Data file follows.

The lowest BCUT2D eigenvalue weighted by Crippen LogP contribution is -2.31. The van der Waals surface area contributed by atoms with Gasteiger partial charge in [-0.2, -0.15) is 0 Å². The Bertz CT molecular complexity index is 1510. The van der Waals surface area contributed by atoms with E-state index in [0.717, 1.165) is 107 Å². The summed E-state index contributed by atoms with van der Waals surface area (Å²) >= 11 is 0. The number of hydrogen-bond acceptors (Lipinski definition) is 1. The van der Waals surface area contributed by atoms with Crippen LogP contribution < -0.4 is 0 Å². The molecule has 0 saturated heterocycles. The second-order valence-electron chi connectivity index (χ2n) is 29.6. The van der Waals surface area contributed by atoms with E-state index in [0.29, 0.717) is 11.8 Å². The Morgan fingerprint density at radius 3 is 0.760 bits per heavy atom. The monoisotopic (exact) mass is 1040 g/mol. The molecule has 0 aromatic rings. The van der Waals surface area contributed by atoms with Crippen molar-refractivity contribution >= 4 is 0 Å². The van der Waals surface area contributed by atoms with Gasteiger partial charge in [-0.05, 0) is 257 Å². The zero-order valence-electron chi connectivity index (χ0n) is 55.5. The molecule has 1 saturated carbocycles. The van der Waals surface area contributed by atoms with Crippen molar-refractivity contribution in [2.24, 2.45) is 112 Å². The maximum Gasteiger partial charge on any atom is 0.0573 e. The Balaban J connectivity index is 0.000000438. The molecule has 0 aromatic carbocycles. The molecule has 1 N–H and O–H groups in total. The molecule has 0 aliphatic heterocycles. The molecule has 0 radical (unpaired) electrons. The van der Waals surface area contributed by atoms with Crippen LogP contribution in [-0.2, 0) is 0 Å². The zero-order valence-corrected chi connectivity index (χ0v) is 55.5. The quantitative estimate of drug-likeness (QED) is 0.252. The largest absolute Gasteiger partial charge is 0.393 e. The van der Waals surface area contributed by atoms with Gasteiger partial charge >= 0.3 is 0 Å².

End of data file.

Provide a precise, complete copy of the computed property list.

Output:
The lowest BCUT2D eigenvalue weighted by Crippen LogP contribution is -2.31. The van der Waals surface area contributed by atoms with Gasteiger partial charge in [-0.2, -0.15) is 0 Å². The Bertz CT molecular complexity index is 1510. The van der Waals surface area contributed by atoms with E-state index in [0.717, 1.165) is 107 Å². The summed E-state index contributed by atoms with van der Waals surface area (Å²) >= 11 is 0. The number of hydrogen-bond acceptors (Lipinski definition) is 1. The van der Waals surface area contributed by atoms with Crippen LogP contribution < -0.4 is 0 Å². The molecule has 0 saturated heterocycles. The second-order valence-electron chi connectivity index (χ2n) is 29.6. The van der Waals surface area contributed by atoms with E-state index in [0.29, 0.717) is 11.8 Å². The Morgan fingerprint density at radius 3 is 0.760 bits per heavy atom. The monoisotopic (exact) mass is 1040 g/mol. The molecule has 0 aromatic rings. The van der Waals surface area contributed by atoms with Crippen molar-refractivity contribution >= 4 is 0 Å². The van der Waals surface area contributed by atoms with Gasteiger partial charge in [-0.05, 0) is 257 Å². The zero-order valence-electron chi connectivity index (χ0n) is 55.5. The molecule has 1 saturated carbocycles. The van der Waals surface area contributed by atoms with Crippen molar-refractivity contribution in [2.24, 2.45) is 112 Å². The maximum Gasteiger partial charge on any atom is 0.0573 e. The Balaban J connectivity index is 0.000000438. The molecule has 0 aromatic carbocycles. The molecule has 1 N–H and O–H groups in total. The molecule has 0 aliphatic heterocycles. The molecule has 0 radical (unpaired) electrons. The van der Waals surface area contributed by atoms with Crippen LogP contribution in [-0.2, 0) is 0 Å². The zero-order valence-corrected chi connectivity index (χ0v) is 55.5. The quantitative estimate of drug-likeness (QED) is 0.252. The largest absolute Gasteiger partial charge is 0.393 e. The van der Waals surface area contributed by atoms with Gasteiger partial charge >= 0.3 is 0 Å².